Cheap Thrills has the type of concept which could easily live up to its
title. Two rich sickos torturing a couple of poor strangers by daring
them to do progressively twisted tasks could result in an exploitative
B-movie designed to shock the audience for the sake of it. Thankfully,
Cheap Thrills manages to offer much more than a few cheap thrills. It's
actually an intelligent, engaging and darkly humorous little film with
a few hints of postmodernism not too dissimilar to Funny Games.
Pat Healy and Sara Paxton made a terrifically witty duo in Ti West's limp, The Innkeepers and deserved to appear in a much better film. Cheap Thrills is that better film, and whilst Sara doesn't have particularly much to do, Pat puts on a similarly likable performance as the down on his luck protagonist, who we can all relate to. In fact, all of the characters manage to be engaging and interesting. I love how realistically the film progressed from a friendly encounter on a night out to a sick set of dares.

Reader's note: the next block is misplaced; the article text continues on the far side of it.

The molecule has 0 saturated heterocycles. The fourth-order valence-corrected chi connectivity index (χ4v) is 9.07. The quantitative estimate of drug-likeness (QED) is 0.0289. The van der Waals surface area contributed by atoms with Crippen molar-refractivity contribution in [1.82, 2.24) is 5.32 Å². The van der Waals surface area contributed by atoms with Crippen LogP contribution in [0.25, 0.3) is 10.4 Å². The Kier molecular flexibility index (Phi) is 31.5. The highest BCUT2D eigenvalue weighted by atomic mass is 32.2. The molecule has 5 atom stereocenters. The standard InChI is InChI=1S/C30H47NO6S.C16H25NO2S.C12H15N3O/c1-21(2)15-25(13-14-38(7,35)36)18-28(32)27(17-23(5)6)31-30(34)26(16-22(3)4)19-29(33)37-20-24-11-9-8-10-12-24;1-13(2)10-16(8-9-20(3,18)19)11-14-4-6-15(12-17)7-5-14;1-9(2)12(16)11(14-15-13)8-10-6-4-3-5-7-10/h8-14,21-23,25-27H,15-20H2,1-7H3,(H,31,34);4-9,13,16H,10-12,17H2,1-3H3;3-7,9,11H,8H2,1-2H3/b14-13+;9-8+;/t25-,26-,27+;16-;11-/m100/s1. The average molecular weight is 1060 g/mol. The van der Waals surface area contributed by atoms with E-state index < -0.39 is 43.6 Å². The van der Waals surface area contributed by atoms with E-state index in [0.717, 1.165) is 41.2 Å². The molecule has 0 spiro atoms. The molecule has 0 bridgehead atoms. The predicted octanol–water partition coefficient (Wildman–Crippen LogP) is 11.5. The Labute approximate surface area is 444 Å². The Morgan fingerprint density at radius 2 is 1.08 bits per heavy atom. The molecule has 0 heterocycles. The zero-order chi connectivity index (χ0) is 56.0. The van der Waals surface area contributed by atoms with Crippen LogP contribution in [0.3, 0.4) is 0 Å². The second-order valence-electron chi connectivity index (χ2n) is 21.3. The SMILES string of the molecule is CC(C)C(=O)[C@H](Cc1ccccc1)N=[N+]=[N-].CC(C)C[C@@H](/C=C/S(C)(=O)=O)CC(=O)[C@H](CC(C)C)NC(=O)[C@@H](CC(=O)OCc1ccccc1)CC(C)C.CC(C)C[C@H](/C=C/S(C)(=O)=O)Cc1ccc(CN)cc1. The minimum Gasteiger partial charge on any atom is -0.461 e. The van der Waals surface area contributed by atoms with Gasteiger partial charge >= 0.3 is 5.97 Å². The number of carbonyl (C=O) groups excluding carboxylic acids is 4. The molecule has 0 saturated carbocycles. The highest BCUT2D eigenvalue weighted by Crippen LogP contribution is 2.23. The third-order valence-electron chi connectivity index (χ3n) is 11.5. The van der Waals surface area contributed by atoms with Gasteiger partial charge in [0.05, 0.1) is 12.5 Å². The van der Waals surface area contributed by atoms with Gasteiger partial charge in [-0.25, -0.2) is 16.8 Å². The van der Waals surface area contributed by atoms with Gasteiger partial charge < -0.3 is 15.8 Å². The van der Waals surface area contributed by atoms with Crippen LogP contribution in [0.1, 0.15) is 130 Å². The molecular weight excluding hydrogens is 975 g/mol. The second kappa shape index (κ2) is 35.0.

For a film largely set in one location with just four characters, it's never boring. Quite the opposite, in fact I was left wanting more and I think it could've pushed the boundaries more, but that's probably just my twisted horror nut coming out! Where the film actually succeeds is that it doesn't make the dares the focus of the entire film. Instead it's much more concerned with the characters and how they develop, thus making for a much better quality and more involving piece of filmmaking.
The comment it makes on society is quite heavy-handed but nevertheless an intelligent and relevant one. It's best to view the two rich psychos as symbols, rather than characters. They're obviously representative of the bourgeoisie and how they exploit the poor minority. However, the film also makes a subtle comment on the psychotic nature of audiences too. I thought that the ending kind of made out like the psychos were doing it all for us, the viewing public, thus adding another intelligent and postmodern layer to the film.